Case Report

Acute Progressive Bilateral Carpal Tunnel Syndrome After Upper Respiratory Tract Infection

Authors: Ihab I. El Hajj, MD, Mohamad I. Harb, MD, Raja A. Sawaya, MD

Abstract

This report describes the case of a 32-year-old male presenting with acute progressive bilateral carpal tunnel syndrome after a benign upper respiratory tract infection. Serial nerve conduction studies confirmed progressive entrapment of the median nerves in the carpal tunnel to the point of axonal damage. Surgical decompression relieved the entrapment, and nerve conduction studies improved.


Key Points


* Bilateral carpal tunnel syndrome is a rare condition in young patients.


* Postinfectious carpal tunnel syndrome has been reported in a few cases.


* EMG is the gold standard in diagnosing carpal tunnel syndrome.


* Treatment of acute carpal tunnel syndrome depends on the severity and progression of the entrapment.

This content is limited to qualifying members.

Existing members, please login first.

If you have an existing account please login now to access this article or view your purchase options.

Purchase only this article ($15)

Create a free account, then purchase this article to download or access it online for 24 hours.

Purchase an SMJ online subscription ($75)

Create a free account, then purchase a subscription to get complete access to all articles for a full year.

Purchase a membership plan (fees vary)

Premium members can access all articles plus recieve many more benefits. View all membership plans and benefit packages.

References

1. Szabo RM. Acute carpal tunnel syndrome. Hand Clin 1998;14:419–429.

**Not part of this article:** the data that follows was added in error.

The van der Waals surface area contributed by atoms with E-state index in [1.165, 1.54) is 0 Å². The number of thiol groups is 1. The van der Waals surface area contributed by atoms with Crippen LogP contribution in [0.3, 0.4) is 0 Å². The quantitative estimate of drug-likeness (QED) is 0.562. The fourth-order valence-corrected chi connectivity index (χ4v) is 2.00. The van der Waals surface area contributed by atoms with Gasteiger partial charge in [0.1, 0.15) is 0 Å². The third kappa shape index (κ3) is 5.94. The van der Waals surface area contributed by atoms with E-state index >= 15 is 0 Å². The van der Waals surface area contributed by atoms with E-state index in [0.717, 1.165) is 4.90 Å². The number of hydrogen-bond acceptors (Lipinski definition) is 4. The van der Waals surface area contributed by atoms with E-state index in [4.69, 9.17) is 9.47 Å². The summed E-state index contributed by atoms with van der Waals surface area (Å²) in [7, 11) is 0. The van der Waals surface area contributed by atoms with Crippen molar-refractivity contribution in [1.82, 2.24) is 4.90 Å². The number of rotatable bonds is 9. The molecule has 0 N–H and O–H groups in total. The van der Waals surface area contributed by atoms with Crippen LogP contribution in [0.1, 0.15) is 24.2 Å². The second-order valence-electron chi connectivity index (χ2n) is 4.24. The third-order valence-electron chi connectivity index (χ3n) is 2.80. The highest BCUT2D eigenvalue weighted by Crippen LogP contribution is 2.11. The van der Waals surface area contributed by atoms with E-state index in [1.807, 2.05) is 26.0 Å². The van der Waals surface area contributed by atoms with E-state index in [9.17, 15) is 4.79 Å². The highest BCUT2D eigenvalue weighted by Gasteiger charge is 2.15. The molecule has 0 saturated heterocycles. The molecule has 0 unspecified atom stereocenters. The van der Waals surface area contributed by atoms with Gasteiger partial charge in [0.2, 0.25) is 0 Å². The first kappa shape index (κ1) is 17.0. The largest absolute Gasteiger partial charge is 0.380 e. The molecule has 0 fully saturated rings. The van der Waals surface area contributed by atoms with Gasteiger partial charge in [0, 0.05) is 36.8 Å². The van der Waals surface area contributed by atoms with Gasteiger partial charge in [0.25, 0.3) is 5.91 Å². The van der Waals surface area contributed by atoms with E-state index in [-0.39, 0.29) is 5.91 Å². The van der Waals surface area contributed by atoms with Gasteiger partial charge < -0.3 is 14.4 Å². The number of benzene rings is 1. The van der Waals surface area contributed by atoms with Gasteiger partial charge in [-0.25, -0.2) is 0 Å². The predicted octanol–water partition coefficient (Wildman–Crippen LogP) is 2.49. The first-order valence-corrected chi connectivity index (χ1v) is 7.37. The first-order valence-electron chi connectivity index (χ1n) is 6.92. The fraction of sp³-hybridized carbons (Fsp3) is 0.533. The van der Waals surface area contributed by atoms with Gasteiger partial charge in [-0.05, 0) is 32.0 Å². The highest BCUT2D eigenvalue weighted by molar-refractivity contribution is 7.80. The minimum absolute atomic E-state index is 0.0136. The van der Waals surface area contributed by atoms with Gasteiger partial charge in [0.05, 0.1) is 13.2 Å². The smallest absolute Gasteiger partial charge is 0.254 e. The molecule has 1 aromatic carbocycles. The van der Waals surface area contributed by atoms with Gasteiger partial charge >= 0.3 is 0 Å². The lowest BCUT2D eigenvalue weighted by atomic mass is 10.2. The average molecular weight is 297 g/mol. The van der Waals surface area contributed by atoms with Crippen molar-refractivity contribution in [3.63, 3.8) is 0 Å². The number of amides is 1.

2. Mack GR, McPherson SA, Lutz RB. Acute median neuropathy after wrist trauma: the role of emergent carpal tunnel release. Clin Orthop 1994;300:141–146.
 
3. Dumontier C, Sautet A, Man M, et al. Entrapment and compartment syndromes of the upper limb in haemophilia. J Hand Surg 1994;19:427–429.
 
4. Black PRM, Flowers MJ, Saleh M. Acute carpal tunnel syndrome as a complication of oral anticoagulation therapy. J Hand Surg 1997;22:50–51.
 
5. Chiu KY, Ng WF, Wong WB, et al. Acute carpal tunnel syndrome caused by pseudogout. J Hand Surg 1992;17:299–302.
 
6. Mascola JR, Rickman LS. Infectious causes of carpal tunnel syndrome: case report and review. Rev Inf Dis 1999;13:1911–1917.
 
7. Bailey D, Carter JFB. Median nerve palsy associated with acute infection of the hand. Lancet1955;2668:530–532.
 
8. Samii K, Cassinotti P, de Freudenreich J, et al. Acute carpal tunnel syndrome associated with human parvovirus B19 infection. Clin Inf Dis 1996;22:162–164.
 
9. Balasubramanian V, Ramamurthi B. An unusual cause of guinea worm infestation: report of a case. J Neurosurg 1965;23:537–538.
 
10. Gallagher B, Khalifa M, Van Heerden P, et al. Acute carpal tunnel syndrome due to filarial infection.Pathol Res Pract 2002;198:65–67.
 
11. Scott JA, Davidson RN, Moody AH, et al. Diagnosing multiple parasitic infections: trypanosomiasis, loiasis, and schistosomiasis in a single case. Scand J Infect Dis 1991;23:777–780.